6

Wow, where to start. Basically, ignore anything in the previous answer regarding Europe and shields. As far European metallurgy goes, pattern welding was in use as early as the 2nd and 3rd centuries. The technique continued to be used up until about the end of the viking era (mid 11th century) when quenching and tempering basically took over. As a ...


6

The Qing Dynasty had run out of steam by the 19th century. The government did try to modernise (the Self-Strengthening Movement) but the imperial government's authority was too weak and its civic infrastructure was too corrupt to embark on the systematic modernisation that Japan undertook in the Meiji era. The factions within the Qing imperial court and ...


6

The key to the successful modernization of Japan was the successful Meiji Restoration of 1868. This centralized the national power in the hands of the Emperor, taking it out of the hands of the warlords. (The last warlord was defeated in Hakodate, Sapporo, in 1869.) Once the centralization of power occurred, it was much easier to project Imperial power over ...


6

Of course! There are major differences between the ideology of Germany, Japan and Italy, but there is one major similarity: they disliked the communists. If the immediate threat from the left was less than in Italy and Germany, it nevertheless is apparent that the establishment was alarmed by it. After 1918, when spontaneous riots over the rocketing ...


6

Good question. I decided to look up the cities in an encyclopedia from the late 1920s to early 1930s. (You would buy the books, a total of 23, over a longer period of time, which is why the year differs between the different books.) The encyclopedia in question is a Swedish one, Nordisk Familjebok, Nordic Family Book. Here's a rouch translation of the ...


5

As always, the uniform would differ from one school to another school. But in the Showa period (1920s-1985) school uniforms is highly characterized by a strong influence from the military - especially the navy. Japan had been in rigorous military transformation since the start of Meiji period (1868), and it is reflected in the education system it produced - ...


5

The history of Western atrocities in China is often glossed over: this would not be possible without also glossing over Japanese atrocities in China. The Japanese atrocities of war in the Pacific are easy to forget because of Pearl Harbour, Hiroshima and Nagasaki. The bookends receive much more attention than the books. It is ironic considering more ...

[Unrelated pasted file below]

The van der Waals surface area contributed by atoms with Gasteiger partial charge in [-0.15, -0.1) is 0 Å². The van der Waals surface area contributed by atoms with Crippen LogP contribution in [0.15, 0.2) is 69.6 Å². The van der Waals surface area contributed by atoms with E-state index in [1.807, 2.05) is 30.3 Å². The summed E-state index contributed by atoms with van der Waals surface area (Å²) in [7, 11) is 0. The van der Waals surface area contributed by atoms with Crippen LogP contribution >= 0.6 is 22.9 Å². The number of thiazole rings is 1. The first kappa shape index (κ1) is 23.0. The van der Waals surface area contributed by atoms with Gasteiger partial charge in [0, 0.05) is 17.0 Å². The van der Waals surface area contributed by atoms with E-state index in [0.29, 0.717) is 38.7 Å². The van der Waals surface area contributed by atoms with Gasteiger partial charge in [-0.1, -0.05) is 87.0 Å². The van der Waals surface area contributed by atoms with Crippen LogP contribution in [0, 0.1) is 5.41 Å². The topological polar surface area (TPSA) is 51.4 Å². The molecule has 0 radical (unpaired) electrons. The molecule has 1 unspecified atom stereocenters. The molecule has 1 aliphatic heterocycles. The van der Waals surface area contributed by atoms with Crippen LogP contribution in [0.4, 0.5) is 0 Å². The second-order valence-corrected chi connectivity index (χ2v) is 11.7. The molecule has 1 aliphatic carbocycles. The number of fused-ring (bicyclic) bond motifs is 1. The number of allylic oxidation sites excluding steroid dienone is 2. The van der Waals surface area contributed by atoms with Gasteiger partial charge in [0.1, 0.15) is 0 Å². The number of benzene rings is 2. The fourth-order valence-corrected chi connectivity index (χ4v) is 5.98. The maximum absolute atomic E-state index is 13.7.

5

Yes and no. Reasons for YES: Both were anti-communist and had geopolitical claims against the Soviet Union. Both were rebelling against the international order created by established powers as established in the settlement of World War I. Both were obsessed with economic autarky and wanted to build land empires to achieve it. Germany vis-a-vis "the ...


4

Of course, proof of absence is a very hard thing to achieve, but I'm going to argue that the US Army at least absolutely did not organize military brothels in Western Europe. My main source is What Soldiers Do: Sex and the American GI in World War II France by Mary Louise Roberts. This book is somewhat unfavorably reviewed on Amazon by veterans who state ...


4

I think the biggest motivation for excluding women as successors is to limit the number of potential heirs and to concentrate power for the reigning sovereign. Furthermore the reasons against doing so are weak. Japanese Empresses First, a background of Japanese empresses. From Wikipedia: Empress Suiko (554–628), r. 593–628—first ruling empress Empress ...


4

The reason is an unresolved territorial dispute over four islets, annexed by the Red Army during the Manchurian Strategic Offensive Operation. In Russia the dispute is known as the Kuril Islands dispute, and in Japan as the Northern Territories dispute. Russian President Vladimir Putin and Japanese Prime Minister Shinzo Abe have recently restarted ...


4

I am fortunate in being 75 years of age. I travelled extensively during my 22 years in the British Royal Navy and have spoken over the years, to many people of various nationalities. One should remember that each country writes it's own history and therefore it is bound to suffer from at least some bias. The best education about the WW2 subjects mentioned ...


4

I'm not from the United States, but I'm from Australia, which is a fairly similar country. It's a former British colony that has a majority of people of European descent. The history classes I took (around 1990-1994) were pretty much exclusively about European history. We learnt about things like the Norman conquest, the French revolution, the ...


4

Indeed, Japanese diplomatic codes had been broken. But the message sent to the Japanese Embassy in Washington, intended to be delivered before the attack (but in fact delivered later) did not contain a formal declaration of war, so although Washington knew a few hours before the attack that diplomacy was coming to an end, and war was coming, they did not ...


4

The full quote is actually: "Measured by the standards of modern civilization, [Japan] would be like a boy of twelve as compared with [the Anglo-Saxon] development of 45 years,” In the 1800's and early 1900's, Japan placed great emphasis on Westernizing. They brought American and Western military leaders to Japan to modernize their army. In many respects, ...